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The GCC countries have benefited enormously
from oil and gas reserves and assets that have
generated significant financial liquidity in the six
years between 2001 and 2007. The present
wealth poses an interesting question for those
interested in the future of the GCC countries, and
one which these scenarios seek to address: How
can this wealth be put to use to ensure that the
GCC countries expand in affluence, while
overcoming the internal and external pressures
that could shift them from the path of sustainable
Key Questions for the Scenarios
From amidst the many drivers identified by
project participants, the scenario process
identified two focal questions that have the
ability to alter the fortunes of the GCC countries
in the next two decades:
Will leaders in the GCC countries bewilling and able to implement the
necessary economic and political reforms
and enforce the rule of law, both in public
and in private governance?
How can the GCC countries maintaininternal order and stability, in particular
vis--vis a complex and uncertain
As important as these questions are, more
crucial are the insights that can be gleaned
from considering what these questions imply.
In positing three possible futures which address
them in different ways, two key themes
consistently emerged as being crucial to the
future of the GCC countries:
Education and innovation: The GCCcountries face the challenge that their
collective oil reserves, while vast, will not last
forever. Nor are oil and gas always a reliable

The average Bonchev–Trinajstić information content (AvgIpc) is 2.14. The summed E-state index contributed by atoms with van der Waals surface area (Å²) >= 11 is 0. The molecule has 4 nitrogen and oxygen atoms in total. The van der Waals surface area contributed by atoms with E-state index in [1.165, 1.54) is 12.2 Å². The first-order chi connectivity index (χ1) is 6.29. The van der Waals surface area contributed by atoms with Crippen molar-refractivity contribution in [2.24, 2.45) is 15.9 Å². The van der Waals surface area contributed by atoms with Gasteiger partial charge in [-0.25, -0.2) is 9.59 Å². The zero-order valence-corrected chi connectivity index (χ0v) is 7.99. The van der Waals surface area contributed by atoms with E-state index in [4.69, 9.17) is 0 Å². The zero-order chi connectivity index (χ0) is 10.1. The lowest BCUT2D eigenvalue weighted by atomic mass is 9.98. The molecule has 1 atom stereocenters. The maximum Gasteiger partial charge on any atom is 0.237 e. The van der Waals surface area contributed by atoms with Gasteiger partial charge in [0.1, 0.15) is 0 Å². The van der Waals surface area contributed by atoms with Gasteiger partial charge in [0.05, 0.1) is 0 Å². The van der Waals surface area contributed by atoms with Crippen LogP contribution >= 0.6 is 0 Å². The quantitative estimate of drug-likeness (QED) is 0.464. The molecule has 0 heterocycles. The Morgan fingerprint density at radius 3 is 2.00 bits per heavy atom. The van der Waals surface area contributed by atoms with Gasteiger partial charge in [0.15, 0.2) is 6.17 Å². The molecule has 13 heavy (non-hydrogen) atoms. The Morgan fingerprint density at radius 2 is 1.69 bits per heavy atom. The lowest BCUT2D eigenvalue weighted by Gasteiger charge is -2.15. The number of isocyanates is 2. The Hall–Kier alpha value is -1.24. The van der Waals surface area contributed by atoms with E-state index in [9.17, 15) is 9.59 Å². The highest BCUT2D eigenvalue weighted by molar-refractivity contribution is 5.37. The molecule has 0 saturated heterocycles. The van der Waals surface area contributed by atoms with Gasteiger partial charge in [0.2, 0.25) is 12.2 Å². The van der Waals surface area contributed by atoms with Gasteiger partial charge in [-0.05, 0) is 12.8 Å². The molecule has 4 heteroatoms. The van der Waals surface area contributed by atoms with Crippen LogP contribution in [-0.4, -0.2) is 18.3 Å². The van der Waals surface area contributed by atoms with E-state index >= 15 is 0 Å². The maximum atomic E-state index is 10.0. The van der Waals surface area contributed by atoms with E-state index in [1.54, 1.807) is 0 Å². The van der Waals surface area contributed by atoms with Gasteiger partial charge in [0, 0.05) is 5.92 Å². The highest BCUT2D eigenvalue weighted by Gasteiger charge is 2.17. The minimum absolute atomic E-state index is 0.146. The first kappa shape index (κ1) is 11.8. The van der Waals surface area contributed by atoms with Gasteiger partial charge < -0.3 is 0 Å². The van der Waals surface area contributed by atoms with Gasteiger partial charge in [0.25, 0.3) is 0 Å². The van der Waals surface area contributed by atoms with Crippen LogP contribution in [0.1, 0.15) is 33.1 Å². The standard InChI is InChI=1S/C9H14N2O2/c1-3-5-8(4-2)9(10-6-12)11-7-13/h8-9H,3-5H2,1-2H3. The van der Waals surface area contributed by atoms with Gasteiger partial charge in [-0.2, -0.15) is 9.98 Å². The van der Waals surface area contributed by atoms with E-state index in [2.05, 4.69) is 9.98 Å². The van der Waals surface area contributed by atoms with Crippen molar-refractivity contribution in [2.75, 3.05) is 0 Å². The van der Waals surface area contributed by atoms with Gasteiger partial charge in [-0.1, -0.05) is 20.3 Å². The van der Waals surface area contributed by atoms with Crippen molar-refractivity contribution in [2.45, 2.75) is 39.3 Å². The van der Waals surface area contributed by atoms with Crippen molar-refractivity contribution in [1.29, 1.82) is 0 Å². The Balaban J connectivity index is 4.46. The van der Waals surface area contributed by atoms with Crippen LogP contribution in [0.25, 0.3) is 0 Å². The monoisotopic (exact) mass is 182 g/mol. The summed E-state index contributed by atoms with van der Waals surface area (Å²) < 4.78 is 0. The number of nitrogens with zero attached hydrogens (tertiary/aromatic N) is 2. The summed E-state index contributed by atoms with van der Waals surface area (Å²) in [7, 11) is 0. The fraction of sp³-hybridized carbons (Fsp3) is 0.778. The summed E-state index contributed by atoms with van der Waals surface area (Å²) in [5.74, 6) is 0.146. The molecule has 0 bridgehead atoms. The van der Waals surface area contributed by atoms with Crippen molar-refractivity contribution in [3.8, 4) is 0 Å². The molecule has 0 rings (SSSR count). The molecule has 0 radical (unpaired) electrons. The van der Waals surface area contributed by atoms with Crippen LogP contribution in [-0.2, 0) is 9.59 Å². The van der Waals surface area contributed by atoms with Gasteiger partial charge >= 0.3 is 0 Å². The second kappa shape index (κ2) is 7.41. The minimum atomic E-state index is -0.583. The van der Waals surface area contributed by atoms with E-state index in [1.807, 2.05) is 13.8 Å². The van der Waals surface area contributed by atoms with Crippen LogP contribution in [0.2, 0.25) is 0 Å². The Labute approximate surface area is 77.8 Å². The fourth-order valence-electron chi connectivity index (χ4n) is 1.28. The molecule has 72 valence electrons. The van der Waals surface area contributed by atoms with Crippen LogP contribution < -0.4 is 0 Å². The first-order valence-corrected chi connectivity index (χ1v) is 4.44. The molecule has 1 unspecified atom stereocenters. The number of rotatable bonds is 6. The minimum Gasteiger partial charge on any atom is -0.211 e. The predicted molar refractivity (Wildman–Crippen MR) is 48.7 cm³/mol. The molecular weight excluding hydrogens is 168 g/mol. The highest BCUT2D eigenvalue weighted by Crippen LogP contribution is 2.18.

source of wealth; there have been many
times where GCC budgets were in deficit
and public debt rose as a result of falling
energy prices. However, in attempting to
diversify away from oil, the GCC countries
face a major problem in that their existing
skill base for workers is low by world
standards and relatively little research,
development and innovation are occurring
in the region. This creates an impediment
to development and exacerbates other
problems associated with importing both
foreign workers and technologies. As a
result, the way in which education policies
are handled by GCC governments will be a
significant determinant of the regions ability
to develop as innovation-based economies
that do not wholly rely on natural resources.
Leadership and governance: The GCCcountries are ruled by traditionally-organized
family groups, with varying underlying
executive, legislative and judicial models.
Leadership and governance will therefore be
instrumental in determining the path that the
GCC countries will take over the next 20 years.
Although much is being undertaken today in
terms of reform to improve the efficiency and
openness of these systems, the strategies
chosen and the rates of change vary between
GCC countries. In managing both internal
stability and reforms, leadership plays a